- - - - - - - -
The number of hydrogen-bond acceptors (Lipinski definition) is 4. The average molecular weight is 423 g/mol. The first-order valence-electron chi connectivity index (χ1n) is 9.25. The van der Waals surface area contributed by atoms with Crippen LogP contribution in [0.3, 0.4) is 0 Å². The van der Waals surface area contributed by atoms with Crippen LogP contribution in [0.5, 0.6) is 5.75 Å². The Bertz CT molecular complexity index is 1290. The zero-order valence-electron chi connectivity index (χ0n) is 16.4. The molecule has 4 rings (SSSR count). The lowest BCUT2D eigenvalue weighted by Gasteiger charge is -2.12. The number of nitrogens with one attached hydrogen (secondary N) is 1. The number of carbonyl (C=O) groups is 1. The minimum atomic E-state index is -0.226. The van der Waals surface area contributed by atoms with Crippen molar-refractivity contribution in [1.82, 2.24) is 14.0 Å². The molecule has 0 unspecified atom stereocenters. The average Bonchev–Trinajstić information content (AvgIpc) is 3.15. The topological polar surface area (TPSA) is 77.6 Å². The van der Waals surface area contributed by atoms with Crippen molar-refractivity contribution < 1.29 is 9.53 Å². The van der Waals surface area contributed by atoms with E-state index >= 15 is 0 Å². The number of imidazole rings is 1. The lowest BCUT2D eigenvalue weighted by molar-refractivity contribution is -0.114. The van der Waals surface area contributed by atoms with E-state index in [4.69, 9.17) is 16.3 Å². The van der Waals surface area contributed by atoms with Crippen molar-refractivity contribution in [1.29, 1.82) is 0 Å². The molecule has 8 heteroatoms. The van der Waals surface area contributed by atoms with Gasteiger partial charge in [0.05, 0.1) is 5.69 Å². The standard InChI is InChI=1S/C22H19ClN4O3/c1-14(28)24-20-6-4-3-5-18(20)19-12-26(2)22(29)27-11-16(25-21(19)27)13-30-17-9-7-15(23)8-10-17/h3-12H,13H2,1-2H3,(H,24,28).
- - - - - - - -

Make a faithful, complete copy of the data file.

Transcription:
The number of hydrogen-bond acceptors (Lipinski definition) is 4. The average molecular weight is 423 g/mol. The first-order valence-electron chi connectivity index (χ1n) is 9.25. The van der Waals surface area contributed by atoms with Crippen LogP contribution in [0.3, 0.4) is 0 Å². The van der Waals surface area contributed by atoms with Crippen LogP contribution in [0.5, 0.6) is 5.75 Å². The Bertz CT molecular complexity index is 1290. The zero-order valence-electron chi connectivity index (χ0n) is 16.4. The molecule has 4 rings (SSSR count). The lowest BCUT2D eigenvalue weighted by Gasteiger charge is -2.12. The number of nitrogens with one attached hydrogen (secondary N) is 1. The number of carbonyl (C=O) groups is 1. The minimum atomic E-state index is -0.226. The van der Waals surface area contributed by atoms with Crippen molar-refractivity contribution in [1.82, 2.24) is 14.0 Å². The molecule has 0 unspecified atom stereocenters. The average Bonchev–Trinajstić information content (AvgIpc) is 3.15. The topological polar surface area (TPSA) is 77.6 Å². The van der Waals surface area contributed by atoms with Crippen molar-refractivity contribution < 1.29 is 9.53 Å². The van der Waals surface area contributed by atoms with E-state index >= 15 is 0 Å². The number of imidazole rings is 1. The lowest BCUT2D eigenvalue weighted by molar-refractivity contribution is -0.114. The van der Waals surface area contributed by atoms with E-state index in [4.69, 9.17) is 16.3 Å². The van der Waals surface area contributed by atoms with Crippen molar-refractivity contribution in [1.29, 1.82) is 0 Å². The molecule has 8 heteroatoms. The van der Waals surface area contributed by atoms with Gasteiger partial charge in [0.05, 0.1) is 5.69 Å². The standard InChI is InChI=1S/C22H19ClN4O3/c1-14(28)24-20-6-4-3-5-18(20)19-12-26(2)22(29)27-11-16(25-21(19)27)13-30-17-9-7-15(23)8-10-17/h3-12H,13H2,1-2H3,(H,24,28).